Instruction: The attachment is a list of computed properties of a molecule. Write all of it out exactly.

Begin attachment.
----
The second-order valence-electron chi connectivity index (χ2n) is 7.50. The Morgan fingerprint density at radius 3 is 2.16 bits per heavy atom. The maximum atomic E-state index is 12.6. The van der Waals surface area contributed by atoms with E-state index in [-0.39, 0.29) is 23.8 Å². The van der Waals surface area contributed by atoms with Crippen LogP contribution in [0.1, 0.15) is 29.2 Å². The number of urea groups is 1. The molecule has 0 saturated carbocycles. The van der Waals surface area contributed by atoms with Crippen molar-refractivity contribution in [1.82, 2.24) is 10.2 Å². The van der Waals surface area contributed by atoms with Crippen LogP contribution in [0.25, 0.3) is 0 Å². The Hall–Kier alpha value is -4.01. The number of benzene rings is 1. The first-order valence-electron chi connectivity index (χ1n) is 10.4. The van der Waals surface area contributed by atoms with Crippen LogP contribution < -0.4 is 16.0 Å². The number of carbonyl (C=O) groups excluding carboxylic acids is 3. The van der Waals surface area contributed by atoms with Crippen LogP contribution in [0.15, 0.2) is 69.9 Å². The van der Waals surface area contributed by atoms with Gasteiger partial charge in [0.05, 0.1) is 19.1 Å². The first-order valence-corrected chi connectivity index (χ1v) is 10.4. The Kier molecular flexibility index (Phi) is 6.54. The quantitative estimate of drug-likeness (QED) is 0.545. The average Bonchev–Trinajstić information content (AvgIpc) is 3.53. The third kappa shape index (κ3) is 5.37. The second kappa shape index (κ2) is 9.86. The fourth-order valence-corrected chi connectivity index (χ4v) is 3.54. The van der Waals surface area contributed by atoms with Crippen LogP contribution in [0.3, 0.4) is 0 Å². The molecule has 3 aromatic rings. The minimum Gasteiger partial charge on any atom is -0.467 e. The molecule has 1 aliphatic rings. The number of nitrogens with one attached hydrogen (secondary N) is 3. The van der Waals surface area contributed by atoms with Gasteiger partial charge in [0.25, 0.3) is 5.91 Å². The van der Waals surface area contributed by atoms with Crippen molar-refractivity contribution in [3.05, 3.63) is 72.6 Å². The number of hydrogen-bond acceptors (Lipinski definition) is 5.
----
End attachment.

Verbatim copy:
The second-order valence-electron chi connectivity index (χ2n) is 7.50. The Morgan fingerprint density at radius 3 is 2.16 bits per heavy atom. The maximum atomic E-state index is 12.6. The van der Waals surface area contributed by atoms with E-state index in [-0.39, 0.29) is 23.8 Å². The van der Waals surface area contributed by atoms with Crippen LogP contribution in [0.1, 0.15) is 29.2 Å². The number of urea groups is 1. The molecule has 0 saturated carbocycles. The van der Waals surface area contributed by atoms with Crippen molar-refractivity contribution in [1.82, 2.24) is 10.2 Å². The van der Waals surface area contributed by atoms with Crippen LogP contribution in [0.25, 0.3) is 0 Å². The Hall–Kier alpha value is -4.01. The number of benzene rings is 1. The first-order valence-electron chi connectivity index (χ1n) is 10.4. The van der Waals surface area contributed by atoms with Crippen LogP contribution < -0.4 is 16.0 Å². The number of carbonyl (C=O) groups excluding carboxylic acids is 3. The van der Waals surface area contributed by atoms with Crippen LogP contribution in [0.15, 0.2) is 69.9 Å². The van der Waals surface area contributed by atoms with Gasteiger partial charge in [0.05, 0.1) is 19.1 Å². The first-order valence-corrected chi connectivity index (χ1v) is 10.4. The Kier molecular flexibility index (Phi) is 6.54. The quantitative estimate of drug-likeness (QED) is 0.545. The average Bonchev–Trinajstić information content (AvgIpc) is 3.53. The third kappa shape index (κ3) is 5.37. The second kappa shape index (κ2) is 9.86. The fourth-order valence-corrected chi connectivity index (χ4v) is 3.54. The van der Waals surface area contributed by atoms with Crippen LogP contribution in [0.3, 0.4) is 0 Å². The molecule has 3 aromatic rings. The minimum Gasteiger partial charge on any atom is -0.467 e. The molecule has 1 aliphatic rings. The number of nitrogens with one attached hydrogen (secondary N) is 3. The van der Waals surface area contributed by atoms with Gasteiger partial charge in [0.25, 0.3) is 5.91 Å². The van der Waals surface area contributed by atoms with Crippen molar-refractivity contribution in [3.05, 3.63) is 72.6 Å². The number of hydrogen-bond acceptors (Lipinski definition) is 5.